If you think there's no media bias let me tell you a story.
What a night it was -- Nov. 7, 2000 -- when the presidential election ground to a halt with a dead-even vote total.
But hours before it stalemated -- at about 8 p.m. -- CNN called Florida for Al Gore, and the newsroom erupted with applause.
Except for one lone Republican photo-journalist.
Yes. Yes. Yes. You heard it from the horse's mouth. There is a bias in mainstream newsrooms. That's true for sure in at least one newsroom I know pretty well, The (Elyria) Chronicle-Telegram's.
But so what.
A good journalist fights for every word. Being fair and balanced is not just a phrase or a slogan. It's an obligation. Being accurate is an absolute responsibility we strive to meet every day. We some times fall short, but it's never for lack of effort.
And being accurate requires we check our biases at the door, or at the editor's desk if need be.
But being accurate with election results in the 2000 Bush-Gore contest was, and remains, a very difficult task.
At 8 p.m. it looked definitely like Florida gave Gore an electoral vote total that put him over the top.
Little did we know we would still be scratching our heads at 4 a.m. the next morning trying to figure out what the story would be.
Little did we know we'd still be scratching our heads waiting for the Supreme Court to unlock the deadlock.
At The Chronicle we went with the headline "Bush wins" after hours going back and forth trying to figure out what was happening. We missed deadline by two hours, and I left the newsroom that morning thinking, "this is far from over."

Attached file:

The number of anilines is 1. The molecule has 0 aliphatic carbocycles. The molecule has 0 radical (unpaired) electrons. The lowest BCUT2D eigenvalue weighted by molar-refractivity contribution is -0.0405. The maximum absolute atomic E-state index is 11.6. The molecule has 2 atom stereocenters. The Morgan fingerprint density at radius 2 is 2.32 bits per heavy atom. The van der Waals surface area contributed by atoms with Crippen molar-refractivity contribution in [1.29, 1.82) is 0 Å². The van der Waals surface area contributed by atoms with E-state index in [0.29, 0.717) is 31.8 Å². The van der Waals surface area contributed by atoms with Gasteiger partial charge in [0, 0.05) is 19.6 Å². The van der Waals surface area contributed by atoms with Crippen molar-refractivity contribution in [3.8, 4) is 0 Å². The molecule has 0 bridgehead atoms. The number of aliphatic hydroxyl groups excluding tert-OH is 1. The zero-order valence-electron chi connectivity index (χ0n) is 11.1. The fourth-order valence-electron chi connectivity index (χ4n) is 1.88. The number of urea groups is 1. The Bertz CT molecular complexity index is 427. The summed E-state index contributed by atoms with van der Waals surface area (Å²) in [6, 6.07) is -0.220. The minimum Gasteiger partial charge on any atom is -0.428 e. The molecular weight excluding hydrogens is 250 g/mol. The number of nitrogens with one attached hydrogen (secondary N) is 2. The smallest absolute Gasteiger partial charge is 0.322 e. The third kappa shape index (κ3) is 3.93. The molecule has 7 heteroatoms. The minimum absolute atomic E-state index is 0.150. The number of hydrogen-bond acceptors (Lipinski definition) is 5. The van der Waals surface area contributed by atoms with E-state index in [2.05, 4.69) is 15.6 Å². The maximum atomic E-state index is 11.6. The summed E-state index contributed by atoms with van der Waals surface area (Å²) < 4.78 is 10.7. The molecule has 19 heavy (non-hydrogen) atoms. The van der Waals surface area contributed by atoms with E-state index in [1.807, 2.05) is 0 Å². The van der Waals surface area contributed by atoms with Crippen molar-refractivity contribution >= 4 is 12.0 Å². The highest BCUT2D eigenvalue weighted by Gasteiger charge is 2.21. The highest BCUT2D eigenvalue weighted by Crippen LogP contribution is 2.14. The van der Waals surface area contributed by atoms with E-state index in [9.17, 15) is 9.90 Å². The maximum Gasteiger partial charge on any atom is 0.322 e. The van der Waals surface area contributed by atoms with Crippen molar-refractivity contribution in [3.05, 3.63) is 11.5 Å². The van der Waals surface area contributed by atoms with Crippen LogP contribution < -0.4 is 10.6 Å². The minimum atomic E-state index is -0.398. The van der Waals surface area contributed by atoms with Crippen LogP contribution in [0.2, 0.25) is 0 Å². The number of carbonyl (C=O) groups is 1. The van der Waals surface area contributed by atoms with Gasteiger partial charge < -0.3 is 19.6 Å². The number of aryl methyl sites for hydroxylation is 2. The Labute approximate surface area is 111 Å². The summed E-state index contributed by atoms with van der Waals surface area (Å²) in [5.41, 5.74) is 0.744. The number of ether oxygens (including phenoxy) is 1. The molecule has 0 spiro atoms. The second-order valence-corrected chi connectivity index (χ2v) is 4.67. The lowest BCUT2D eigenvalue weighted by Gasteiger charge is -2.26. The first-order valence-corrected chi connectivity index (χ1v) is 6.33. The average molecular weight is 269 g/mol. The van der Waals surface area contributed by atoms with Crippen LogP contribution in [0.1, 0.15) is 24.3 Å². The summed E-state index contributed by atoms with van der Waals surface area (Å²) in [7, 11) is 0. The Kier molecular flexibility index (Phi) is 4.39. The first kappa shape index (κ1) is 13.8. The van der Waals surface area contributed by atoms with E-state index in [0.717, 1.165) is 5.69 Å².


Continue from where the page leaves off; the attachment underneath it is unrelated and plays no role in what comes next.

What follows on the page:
In the end the most accurate headline the morning after that historic election might have been "Nation waits." But we didn't have that information in time for deadline.
So what is the truth? What would be accurate for that election? "Gore elected, Bush selected?" Did Bush win? I don't know, and I stopped trying to figure that one out a long time ago.
I have never been much of a George W. Bush fan. Yes, most of the journalists in the newsroom that night weren't either and were elated thinking Gore had won. But in the end we were right: Bush has been a disaster as president.
It's time to move on.
Hopefully the contest between Barack Obama and John McCain won't last into the wee hours of Nov. 5, and we'll know who the next president will be when we all go to bed at a decent hour.
I've been a presidential politics junkie since Richard Nixon ran against Hubert Humphrey, and I have to say I think this might truly be the most important election in my lifetime.
And yes, I do have a favorite in this presidential election, and I'm excited by the opportunity for change he will bring to Washington if he gets elected. This is the most exciting opportunity for change in presidential politics in history.
But that does not mean I cannot be fair, or that I cannot look at every political contest with an open mind and a balanced approach.
Just last week in this space I endorsed three local Republicans for political office. I hope they win and bring the change that's needed to Erie County.